Scott: For 2003, 7up is going to be very, very strong. After such a great showing in 2002, the team is feeling very good. Of course, they will all be riding CAAD7 so we hope that makes a difference. (smiles) The team will stay focused on North America. There is so much good racing here with the Pro Cycling Tour and the new Tour de Georgia. It is just going to be a great season of racing.
DP: You also have a development team with Cannondale/Wheelworks. Who
are going to be the ones to watch this year and in the future on the team?
Scott: The Wheelworks/Cannondale team was the top amateur team in the country in 2002. That was very special, and we are proud to be associated with such success. Two riders for the team are key engineers at Cannondale, Chris Peck and Curt Davis. The great thing about this team is that our engineers get a chance to test their own new ideas in a very competitive environment. So, when Chris Peck rides the new frame, and then Simoni rides the frame and comments to Chris on some aspect of it, Chris understands where he is coming from since he shares the real world experience. This is very cool and is one of the reasons our staff is so dialed into road cycling.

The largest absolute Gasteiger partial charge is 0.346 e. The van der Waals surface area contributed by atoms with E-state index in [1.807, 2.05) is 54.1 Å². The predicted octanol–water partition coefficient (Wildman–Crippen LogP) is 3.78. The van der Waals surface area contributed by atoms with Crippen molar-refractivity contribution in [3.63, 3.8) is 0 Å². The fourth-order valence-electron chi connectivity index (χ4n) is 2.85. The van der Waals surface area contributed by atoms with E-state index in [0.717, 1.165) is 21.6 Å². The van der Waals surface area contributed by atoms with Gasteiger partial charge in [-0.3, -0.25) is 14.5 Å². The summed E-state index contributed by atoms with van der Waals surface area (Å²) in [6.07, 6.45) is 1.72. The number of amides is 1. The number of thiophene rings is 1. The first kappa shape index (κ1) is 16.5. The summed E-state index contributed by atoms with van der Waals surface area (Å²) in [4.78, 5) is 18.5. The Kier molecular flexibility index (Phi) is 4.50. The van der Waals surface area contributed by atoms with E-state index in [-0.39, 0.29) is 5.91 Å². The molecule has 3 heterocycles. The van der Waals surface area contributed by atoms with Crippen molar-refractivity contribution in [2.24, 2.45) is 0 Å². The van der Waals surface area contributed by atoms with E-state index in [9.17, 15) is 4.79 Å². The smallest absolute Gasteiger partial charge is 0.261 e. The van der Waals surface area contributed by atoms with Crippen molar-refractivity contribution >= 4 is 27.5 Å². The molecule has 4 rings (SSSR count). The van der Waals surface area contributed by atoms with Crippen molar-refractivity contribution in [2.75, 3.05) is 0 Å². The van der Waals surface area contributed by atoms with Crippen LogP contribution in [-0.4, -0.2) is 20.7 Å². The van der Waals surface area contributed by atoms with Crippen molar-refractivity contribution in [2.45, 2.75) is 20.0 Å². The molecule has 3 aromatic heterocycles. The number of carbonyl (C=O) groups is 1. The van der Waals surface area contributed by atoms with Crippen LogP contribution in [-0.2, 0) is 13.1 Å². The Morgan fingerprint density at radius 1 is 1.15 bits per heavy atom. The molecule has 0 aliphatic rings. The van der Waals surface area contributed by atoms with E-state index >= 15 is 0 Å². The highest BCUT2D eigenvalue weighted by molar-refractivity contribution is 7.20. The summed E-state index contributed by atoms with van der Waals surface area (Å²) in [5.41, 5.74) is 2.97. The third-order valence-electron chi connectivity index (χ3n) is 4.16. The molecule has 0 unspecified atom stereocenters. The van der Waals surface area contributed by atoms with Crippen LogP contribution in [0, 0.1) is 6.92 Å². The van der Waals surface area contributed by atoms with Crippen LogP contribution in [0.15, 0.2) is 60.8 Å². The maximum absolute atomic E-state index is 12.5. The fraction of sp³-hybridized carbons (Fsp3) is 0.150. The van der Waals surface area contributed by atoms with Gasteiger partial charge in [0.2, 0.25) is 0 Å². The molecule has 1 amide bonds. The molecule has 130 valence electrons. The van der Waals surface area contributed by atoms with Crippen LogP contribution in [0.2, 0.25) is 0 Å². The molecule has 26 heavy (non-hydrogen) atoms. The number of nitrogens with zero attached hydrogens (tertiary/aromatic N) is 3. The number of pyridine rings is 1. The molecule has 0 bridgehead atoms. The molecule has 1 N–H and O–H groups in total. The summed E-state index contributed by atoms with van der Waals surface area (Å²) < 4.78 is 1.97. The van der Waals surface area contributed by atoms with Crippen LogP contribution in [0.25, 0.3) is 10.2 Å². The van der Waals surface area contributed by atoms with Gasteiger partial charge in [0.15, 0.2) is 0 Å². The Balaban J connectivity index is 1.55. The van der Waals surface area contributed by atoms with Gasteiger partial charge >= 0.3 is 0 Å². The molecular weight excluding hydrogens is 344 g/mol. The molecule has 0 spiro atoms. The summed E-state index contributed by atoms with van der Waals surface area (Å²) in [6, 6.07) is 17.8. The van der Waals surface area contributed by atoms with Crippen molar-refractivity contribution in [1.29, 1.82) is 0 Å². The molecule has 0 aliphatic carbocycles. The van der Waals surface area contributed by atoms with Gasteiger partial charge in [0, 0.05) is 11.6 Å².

DP: So what will be your favorite event to watch or go to this year, Sea Otter, Giro, NORBA?
Scott: Oh, there are so many good events. We need to win the Tour de France, but we need some luck. As an American, we are proud of Lance, and he is good for the sport, so we will be patient.
DP: Anything you can tell us about 2004?
Scott: Lighter, faster, and more comfortable - stay tuned. It never ends. Thanks for your time and interest. I really enjoyed riding with you in Tucson. See you at Redlands and Sea Otter.